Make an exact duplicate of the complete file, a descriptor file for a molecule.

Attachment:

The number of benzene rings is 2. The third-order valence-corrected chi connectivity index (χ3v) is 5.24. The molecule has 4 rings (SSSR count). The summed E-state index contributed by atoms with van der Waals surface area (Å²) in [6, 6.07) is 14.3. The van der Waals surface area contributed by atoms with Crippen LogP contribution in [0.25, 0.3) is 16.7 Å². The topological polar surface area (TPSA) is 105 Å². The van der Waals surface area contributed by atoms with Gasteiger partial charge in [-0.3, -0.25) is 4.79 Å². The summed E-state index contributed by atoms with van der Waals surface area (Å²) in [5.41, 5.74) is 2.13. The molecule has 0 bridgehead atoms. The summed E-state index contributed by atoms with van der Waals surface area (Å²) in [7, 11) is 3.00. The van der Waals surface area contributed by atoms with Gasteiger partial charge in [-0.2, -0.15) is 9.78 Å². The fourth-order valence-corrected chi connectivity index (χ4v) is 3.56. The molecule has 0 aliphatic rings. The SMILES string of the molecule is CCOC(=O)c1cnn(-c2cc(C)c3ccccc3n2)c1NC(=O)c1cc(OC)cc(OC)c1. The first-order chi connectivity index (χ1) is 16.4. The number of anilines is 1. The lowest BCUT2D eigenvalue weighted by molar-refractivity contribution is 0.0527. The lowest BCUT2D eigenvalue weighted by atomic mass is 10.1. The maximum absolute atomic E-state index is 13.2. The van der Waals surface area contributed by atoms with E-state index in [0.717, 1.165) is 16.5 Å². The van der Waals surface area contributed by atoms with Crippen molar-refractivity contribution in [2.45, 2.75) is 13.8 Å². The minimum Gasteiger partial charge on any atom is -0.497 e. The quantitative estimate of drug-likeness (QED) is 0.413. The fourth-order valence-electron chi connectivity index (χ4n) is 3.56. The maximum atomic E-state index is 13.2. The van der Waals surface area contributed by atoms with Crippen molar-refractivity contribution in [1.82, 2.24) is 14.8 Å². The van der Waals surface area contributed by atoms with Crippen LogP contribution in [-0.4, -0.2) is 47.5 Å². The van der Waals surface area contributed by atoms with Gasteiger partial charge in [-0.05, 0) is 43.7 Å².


The number of benzene rings is 2. The third-order valence-corrected chi connectivity index (χ3v) is 5.24. The molecule has 4 rings (SSSR count). The summed E-state index contributed by atoms with van der Waals surface area (Å²) in [6, 6.07) is 14.3. The van der Waals surface area contributed by atoms with Crippen LogP contribution in [0.25, 0.3) is 16.7 Å². The topological polar surface area (TPSA) is 105 Å². The van der Waals surface area contributed by atoms with Gasteiger partial charge in [-0.3, -0.25) is 4.79 Å². The summed E-state index contributed by atoms with van der Waals surface area (Å²) in [5.41, 5.74) is 2.13. The molecule has 0 bridgehead atoms. The summed E-state index contributed by atoms with van der Waals surface area (Å²) in [7, 11) is 3.00. The van der Waals surface area contributed by atoms with Gasteiger partial charge in [-0.2, -0.15) is 9.78 Å². The fourth-order valence-corrected chi connectivity index (χ4v) is 3.56. The molecule has 0 aliphatic rings. The SMILES string of the molecule is CCOC(=O)c1cnn(-c2cc(C)c3ccccc3n2)c1NC(=O)c1cc(OC)cc(OC)c1. The first-order chi connectivity index (χ1) is 16.4. The number of anilines is 1. The lowest BCUT2D eigenvalue weighted by molar-refractivity contribution is 0.0527. The lowest BCUT2D eigenvalue weighted by atomic mass is 10.1. The maximum absolute atomic E-state index is 13.2. The van der Waals surface area contributed by atoms with E-state index in [0.717, 1.165) is 16.5 Å². The van der Waals surface area contributed by atoms with Crippen molar-refractivity contribution in [2.45, 2.75) is 13.8 Å². The minimum Gasteiger partial charge on any atom is -0.497 e. The quantitative estimate of drug-likeness (QED) is 0.413. The fourth-order valence-electron chi connectivity index (χ4n) is 3.56. The maximum atomic E-state index is 13.2. The van der Waals surface area contributed by atoms with Crippen molar-refractivity contribution in [1.82, 2.24) is 14.8 Å². The van der Waals surface area contributed by atoms with Crippen LogP contribution in [-0.4, -0.2) is 47.5 Å². The van der Waals surface area contributed by atoms with Gasteiger partial charge in [-0.05, 0) is 43.7 Å².